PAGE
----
Navigation Links
Hispanic lung cancer patients tend to live longer than blacks and whites
Date:4/22/2012

A new analysis has found that Hispanic lung cancer patients seem to live longer than white or black patients. Published early online in Cancer, a peer-reviewed journal of the American Cancer Society, the study suggests that, as with several other types of cancer, certain yet-to-be-defined genetic and/or environmental factors put Hispanic patients at a survival advantage.

Most studies that look at ethnic and racial disparities in lung cancer compare black patients with whites. To see how Hispanics compare with other ethnicities with regards to survival after a lung cancer diagnosis, Ali Saeed, an MD/PhD candidate, and Brian Lally, MD, of the University of Miami Miller School of Medicine, led a team that analyzed patient information from the Survival, Epidemiology, and End Results (SEER) Database, which compiles incidence and survival data from population-based cancer registries in the United States.

The investigators identified 172,398 adult patients who were diagnosed with any stage of non-small cell lung cancer (the most common form of lung cancer) between 1988 and 2007.

Compared with white patients, Hispanic patients had a 15 percent lower risk of dying during the years of the study, whether they were born in the United States or not. "This is important because it shows that our findings are indicative of the Hispanic population in general and not specific to specific groups of Hispanics," said Saeed. Black patients were slightly more likely to die than whites. Also, Hispanics were more likely to develop a lung cancer type called bronchioalveolar carcinoma that is not as serious or life-threatening as other types.

"Our findings will motivate researchers and physicians to understand why Hispanics have more favorable outcomes and may shed light on potential environmental factors and/or genetic factors that can explain our observations," said Saeed. "For instance, the fact that Hispanics developed higher frequencies of bronchioalveolar carcinoma could be due to genetic predispositions and/or their lower smoking rates." (Smokers are at increased risk for developing tumor types associated with a poor prognosis.)

Saeed noted that the results fit into a phenomenon known as the "Hispanic paradox," in which Hispanics tend to have more favorable outcomes after being diagnosed with certain diseases despite having socioeconomic factors (such as decreased access to health care and higher poverty rates) that would predict otherwise. This paradox is seen for breast cancer, prostate cancer, cardiovascular disease, and now non-small cell lung cancer.


'/>"/>

Contact: Amy Molnar
healthnews@wiley.com
201-748-8844
Wiley-Blackwell
Source:Eurekalert

Related medicine news :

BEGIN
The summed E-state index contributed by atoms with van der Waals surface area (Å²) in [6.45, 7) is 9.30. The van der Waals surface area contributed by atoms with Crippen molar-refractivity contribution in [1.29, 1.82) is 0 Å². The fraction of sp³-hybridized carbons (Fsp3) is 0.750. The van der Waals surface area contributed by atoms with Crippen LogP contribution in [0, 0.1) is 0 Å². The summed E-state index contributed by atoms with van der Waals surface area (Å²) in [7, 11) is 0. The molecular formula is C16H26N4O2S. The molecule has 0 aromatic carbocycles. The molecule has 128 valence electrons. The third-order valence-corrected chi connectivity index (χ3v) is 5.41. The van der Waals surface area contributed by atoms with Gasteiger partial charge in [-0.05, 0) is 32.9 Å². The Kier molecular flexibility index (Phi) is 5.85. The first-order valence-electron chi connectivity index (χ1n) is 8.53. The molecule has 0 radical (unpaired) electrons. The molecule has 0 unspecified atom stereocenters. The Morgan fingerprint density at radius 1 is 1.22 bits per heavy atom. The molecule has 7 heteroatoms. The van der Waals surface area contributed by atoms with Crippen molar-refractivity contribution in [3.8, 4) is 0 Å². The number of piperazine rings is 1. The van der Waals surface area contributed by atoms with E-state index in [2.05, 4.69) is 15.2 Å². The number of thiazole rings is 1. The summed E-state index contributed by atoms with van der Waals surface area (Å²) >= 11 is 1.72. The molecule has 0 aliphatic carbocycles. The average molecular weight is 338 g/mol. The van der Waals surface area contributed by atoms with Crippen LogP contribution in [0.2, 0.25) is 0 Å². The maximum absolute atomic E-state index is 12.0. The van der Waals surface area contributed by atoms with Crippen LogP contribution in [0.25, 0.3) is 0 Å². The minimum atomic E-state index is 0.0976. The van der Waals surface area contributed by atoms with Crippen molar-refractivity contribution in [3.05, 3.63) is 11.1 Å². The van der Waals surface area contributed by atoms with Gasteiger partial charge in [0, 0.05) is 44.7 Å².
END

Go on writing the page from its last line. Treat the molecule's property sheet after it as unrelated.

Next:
1. Hispanic Americans Born Outside Country Have Fewer Strokes
2. Risk of Preterm Birth Rises for Hispanic Women the Longer Theyre in U.S.
3. Many Hispanics Dont Call an Ambulance For Stroke: Study
4. Parents May Hold Key to Healthy Weight in Hispanic Kids
5. Hispanic Women More Likely to Die of Breast Cancer
6. Maryland study finds that US Hispanics were at greater risk for H1N1 flu during 2009 pandemic
7. Hispanics With Diabetes Urged to Get Yearly Foot Care
8. White children far more likely to receive CT scans than Hispanic, African-American children
9. Hispanic women have higher incidence of rare breast tumor
10. Adding Folate to Tortilla Flour Might Cut Birth Defects Among Hispanics
11. 3.1 Million Hispanic Americans Struggle With Arthritis
Post Your Comments:
*Name:
*Comment:
*Email:
(Date:2/11/2016)... ... February 11, 2016 , ... According to an article ... as a weight loss dietary supplement, is being recalled due to the discovery that ... because there is not a single supplement on the market proven to help people ...
(Date:2/11/2016)... ... February 11, 2016 , ... Dr. Sadati’s recent feature ... procedures. Along with performing procedures, the magazine also highlights that Dr. Sadati has ... One of the most common procedures he performs is his natural facelift. “As ...
(Date:2/11/2016)... (PRWEB) , ... February 11, 2016 , ... The president ... DoD Military Health System but would shift more of the cost burden to military ... TRICARE-reform plan laid out in the defense budget as including limited quantifiable benefit fixes ...
(Date:2/11/2016)... (PRWEB) , ... February 11, 2016 , ... ... surgery, dermatology and women’s health, is pleased to announce the promotions of Allison ... Partners sales team, Steve Catone to executive vice president of North American capital ...
(Date:2/11/2016)... Laurel, NJ (PRWEB) , ... February 11, 2016 ... ... announces the call for nominations seeking candidates for the Board of Commissioners. Individuals ... with passion, skills and experience with diversity of clinical practice settings and across ...
Breaking Medicine News(10 mins):
(Date:2/11/2016)... 2016 Potrero Medical, Inc., the developer of the ... appointment of George M. Rapier, III , MD, to ... , WellMed is one of the nation,s largest physician ... members in Texas and ... his own internal medicine practice, he has been instrumental to ...
(Date:2/11/2016)... AAIPharma Services Corp./Cambridge Major Laboratories, Inc. ... development services for the pharmaceutical and biotechnology industries, ... in its Charleston, SC ... recent investments. Charleston ... with small-scale lyophilization. The site has invested in ...
(Date:2/11/2016)... SEOUL, South Korea , Feb. 11, 2016 Wearable posture tracker, ALEX , has ... project fully funded and just seven days left to go, ALEX is said to be delivered to ... http://photos.prnewswire.com/prnh/20160211/332248 ... ... ...
Breaking Medicine Technology: